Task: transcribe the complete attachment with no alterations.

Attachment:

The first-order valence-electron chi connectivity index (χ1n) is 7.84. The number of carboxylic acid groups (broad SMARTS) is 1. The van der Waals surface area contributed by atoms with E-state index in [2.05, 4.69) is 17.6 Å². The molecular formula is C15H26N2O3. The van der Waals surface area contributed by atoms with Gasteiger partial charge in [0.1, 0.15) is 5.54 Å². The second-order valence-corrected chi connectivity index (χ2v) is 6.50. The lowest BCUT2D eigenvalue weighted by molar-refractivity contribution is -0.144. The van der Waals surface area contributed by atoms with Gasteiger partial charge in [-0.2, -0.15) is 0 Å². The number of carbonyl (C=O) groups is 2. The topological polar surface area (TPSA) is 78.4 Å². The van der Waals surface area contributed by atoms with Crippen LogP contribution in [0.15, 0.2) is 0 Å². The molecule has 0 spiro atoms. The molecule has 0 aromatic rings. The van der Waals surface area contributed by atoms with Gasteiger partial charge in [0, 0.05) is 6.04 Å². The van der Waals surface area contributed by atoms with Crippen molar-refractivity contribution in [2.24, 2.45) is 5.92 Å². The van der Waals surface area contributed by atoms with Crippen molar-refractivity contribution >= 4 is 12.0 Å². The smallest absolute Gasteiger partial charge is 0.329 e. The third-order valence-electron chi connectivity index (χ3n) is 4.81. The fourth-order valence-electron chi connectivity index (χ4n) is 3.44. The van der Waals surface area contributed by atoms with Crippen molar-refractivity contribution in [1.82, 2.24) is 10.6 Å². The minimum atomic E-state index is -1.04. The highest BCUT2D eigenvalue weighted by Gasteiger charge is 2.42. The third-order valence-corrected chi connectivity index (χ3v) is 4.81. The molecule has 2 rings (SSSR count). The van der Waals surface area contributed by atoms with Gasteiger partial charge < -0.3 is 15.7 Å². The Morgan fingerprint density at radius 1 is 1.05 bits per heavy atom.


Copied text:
The first-order valence-electron chi connectivity index (χ1n) is 7.84. The number of carboxylic acid groups (broad SMARTS) is 1. The van der Waals surface area contributed by atoms with E-state index in [2.05, 4.69) is 17.6 Å². The molecular formula is C15H26N2O3. The van der Waals surface area contributed by atoms with Gasteiger partial charge in [0.1, 0.15) is 5.54 Å². The second-order valence-corrected chi connectivity index (χ2v) is 6.50. The lowest BCUT2D eigenvalue weighted by molar-refractivity contribution is -0.144. The van der Waals surface area contributed by atoms with Gasteiger partial charge in [-0.2, -0.15) is 0 Å². The number of carbonyl (C=O) groups is 2. The topological polar surface area (TPSA) is 78.4 Å². The van der Waals surface area contributed by atoms with Crippen LogP contribution in [0.15, 0.2) is 0 Å². The molecule has 0 spiro atoms. The molecule has 0 aromatic rings. The van der Waals surface area contributed by atoms with Gasteiger partial charge in [0, 0.05) is 6.04 Å². The van der Waals surface area contributed by atoms with Crippen molar-refractivity contribution in [2.24, 2.45) is 5.92 Å². The van der Waals surface area contributed by atoms with Crippen molar-refractivity contribution >= 4 is 12.0 Å². The smallest absolute Gasteiger partial charge is 0.329 e. The third-order valence-electron chi connectivity index (χ3n) is 4.81. The fourth-order valence-electron chi connectivity index (χ4n) is 3.44. The van der Waals surface area contributed by atoms with Crippen molar-refractivity contribution in [1.82, 2.24) is 10.6 Å². The minimum atomic E-state index is -1.04. The highest BCUT2D eigenvalue weighted by Gasteiger charge is 2.42. The third-order valence-corrected chi connectivity index (χ3v) is 4.81. The molecule has 2 rings (SSSR count). The van der Waals surface area contributed by atoms with Gasteiger partial charge < -0.3 is 15.7 Å². The Morgan fingerprint density at radius 1 is 1.05 bits per heavy atom.